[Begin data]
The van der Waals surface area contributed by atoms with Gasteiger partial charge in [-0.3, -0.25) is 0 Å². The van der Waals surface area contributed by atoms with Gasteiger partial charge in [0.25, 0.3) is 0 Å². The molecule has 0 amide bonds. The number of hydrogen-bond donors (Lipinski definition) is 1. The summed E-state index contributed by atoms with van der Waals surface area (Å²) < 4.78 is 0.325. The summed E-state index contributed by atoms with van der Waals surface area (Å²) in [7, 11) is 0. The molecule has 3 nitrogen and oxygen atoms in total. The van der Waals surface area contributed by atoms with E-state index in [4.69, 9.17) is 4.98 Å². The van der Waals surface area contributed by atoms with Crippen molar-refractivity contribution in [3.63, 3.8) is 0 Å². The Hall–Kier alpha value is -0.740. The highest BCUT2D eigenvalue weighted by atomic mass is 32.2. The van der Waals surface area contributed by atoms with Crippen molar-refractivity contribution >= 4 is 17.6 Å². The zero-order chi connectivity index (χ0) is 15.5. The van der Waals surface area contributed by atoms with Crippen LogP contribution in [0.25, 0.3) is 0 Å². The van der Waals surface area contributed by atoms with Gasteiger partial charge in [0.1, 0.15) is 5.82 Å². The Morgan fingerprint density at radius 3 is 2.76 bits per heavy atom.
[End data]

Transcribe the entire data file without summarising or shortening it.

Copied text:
The van der Waals surface area contributed by atoms with Gasteiger partial charge in [-0.3, -0.25) is 0 Å². The van der Waals surface area contributed by atoms with Gasteiger partial charge in [0.25, 0.3) is 0 Å². The molecule has 0 amide bonds. The number of hydrogen-bond donors (Lipinski definition) is 1. The summed E-state index contributed by atoms with van der Waals surface area (Å²) < 4.78 is 0.325. The summed E-state index contributed by atoms with van der Waals surface area (Å²) in [7, 11) is 0. The molecule has 3 nitrogen and oxygen atoms in total. The van der Waals surface area contributed by atoms with E-state index in [4.69, 9.17) is 4.98 Å². The van der Waals surface area contributed by atoms with Crippen molar-refractivity contribution in [3.63, 3.8) is 0 Å². The Hall–Kier alpha value is -0.740. The highest BCUT2D eigenvalue weighted by atomic mass is 32.2. The van der Waals surface area contributed by atoms with Crippen molar-refractivity contribution >= 4 is 17.6 Å². The zero-order chi connectivity index (χ0) is 15.5. The van der Waals surface area contributed by atoms with Crippen LogP contribution in [0.25, 0.3) is 0 Å². The van der Waals surface area contributed by atoms with Gasteiger partial charge in [0.1, 0.15) is 5.82 Å². The Morgan fingerprint density at radius 3 is 2.76 bits per heavy atom.